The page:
THE BLOG
02/13/2015 10:57 am ET Updated Apr 15, 2015

Dean Smith: Amazing Grace

Collegiate Images via Getty Images

An early fellow Sojourner, Perk Perkins, reminded me this week that not long after we started Sojourners as a new Christian magazine for justice and peace, I came running into our little office one day and exclaimed, "Dean Smith is a Sojourners subscriber!"

Here were young Christians in Washington, D.C., saying our faith called us to racial and economic justice, opposing the nuclear arms race, ending the death penalty, and supporting the equality of women. And the greatest college basketball coach in the country was reading Sojourners?!

Dean Smith died on Saturday. He was 83 years old.

Monday's front-page New York Times story -- not just in the Sports section -- was titled, "A Giant of College Basketball and a Champion of Equality."

ESPN and everybody else ran the numbers: 36 seasons coaching the University of North Carolina Tar Heels basketball team, retiring with more wins than any coach in men's Division 1 history, 879-254 (.776 win pct.); 11 Final Four appearances; two national championships; 17 Atlantic Coast Conference regular season championships and 13 ACC tournament titles; eight years as ACC Coach of the Year; a stint as head coach of the gold-medal-winning USA men's Olympic team in 1976 (Montreal); and induction into basketball's Hall of Fame more than a decade before he left the bench.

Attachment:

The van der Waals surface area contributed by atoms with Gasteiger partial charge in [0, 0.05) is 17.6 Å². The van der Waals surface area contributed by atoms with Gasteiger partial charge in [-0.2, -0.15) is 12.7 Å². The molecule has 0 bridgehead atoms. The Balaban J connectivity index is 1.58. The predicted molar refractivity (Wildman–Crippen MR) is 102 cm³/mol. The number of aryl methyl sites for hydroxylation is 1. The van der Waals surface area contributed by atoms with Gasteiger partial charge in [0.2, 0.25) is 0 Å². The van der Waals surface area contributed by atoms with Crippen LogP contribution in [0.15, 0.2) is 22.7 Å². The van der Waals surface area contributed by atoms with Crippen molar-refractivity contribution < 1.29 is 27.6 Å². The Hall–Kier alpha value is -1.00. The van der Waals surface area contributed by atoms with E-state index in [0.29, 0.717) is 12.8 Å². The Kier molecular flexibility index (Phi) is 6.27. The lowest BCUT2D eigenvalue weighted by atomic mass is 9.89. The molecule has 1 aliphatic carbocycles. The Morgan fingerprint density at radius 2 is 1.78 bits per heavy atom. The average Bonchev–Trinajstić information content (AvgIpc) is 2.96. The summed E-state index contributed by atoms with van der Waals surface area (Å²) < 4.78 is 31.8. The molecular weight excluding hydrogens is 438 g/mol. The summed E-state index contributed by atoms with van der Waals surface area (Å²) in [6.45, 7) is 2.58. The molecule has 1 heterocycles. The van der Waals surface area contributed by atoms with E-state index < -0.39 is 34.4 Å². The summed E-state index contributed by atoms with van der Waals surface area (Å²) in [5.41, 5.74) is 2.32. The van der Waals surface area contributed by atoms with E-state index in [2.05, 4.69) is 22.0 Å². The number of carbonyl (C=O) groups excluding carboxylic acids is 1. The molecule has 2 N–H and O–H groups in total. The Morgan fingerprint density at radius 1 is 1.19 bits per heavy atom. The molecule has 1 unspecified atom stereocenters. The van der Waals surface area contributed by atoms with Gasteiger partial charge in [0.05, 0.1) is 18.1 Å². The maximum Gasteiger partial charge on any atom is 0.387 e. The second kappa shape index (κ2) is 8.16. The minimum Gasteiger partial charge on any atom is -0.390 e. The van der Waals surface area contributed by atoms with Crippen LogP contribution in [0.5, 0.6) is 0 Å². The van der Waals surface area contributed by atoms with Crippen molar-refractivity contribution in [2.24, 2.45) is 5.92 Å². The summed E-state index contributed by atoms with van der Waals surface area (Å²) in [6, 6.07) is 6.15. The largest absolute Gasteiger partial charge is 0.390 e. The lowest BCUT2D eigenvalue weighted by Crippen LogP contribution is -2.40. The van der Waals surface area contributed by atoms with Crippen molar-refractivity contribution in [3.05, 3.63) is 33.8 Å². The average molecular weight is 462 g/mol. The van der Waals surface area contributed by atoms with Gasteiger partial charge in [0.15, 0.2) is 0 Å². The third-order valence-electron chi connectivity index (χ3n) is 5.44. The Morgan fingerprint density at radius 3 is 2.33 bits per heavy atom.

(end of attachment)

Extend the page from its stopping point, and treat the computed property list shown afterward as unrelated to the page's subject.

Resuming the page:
But all the tributes and comments on the death of Dean Smith have quickly moved on from the numbers. Current UNC coach Roy Williams said his predecessor "was the greatest there ever was on the court but far, far better off the court with people."

Player after player who was coached by Dean Smith, ranging from those as famous as Michael Jordan to those who barely walked on to the team and hardly ever played, testified in the last few days to how much more than a coach he was to them -- their "mentor," "teacher," "second father," "role model," life-long inspiration and guide.

Under Dean Smith's leadership, the North Carolina basketball program had no NCAA violations, and close to 97 percent of his players graduated. Coach Smith was well known for keeping in contact with his players long after they left school -- not just the many that made the NBA but those in all the walks of life. His players say Dean Smith taught them "about life" and how to live it.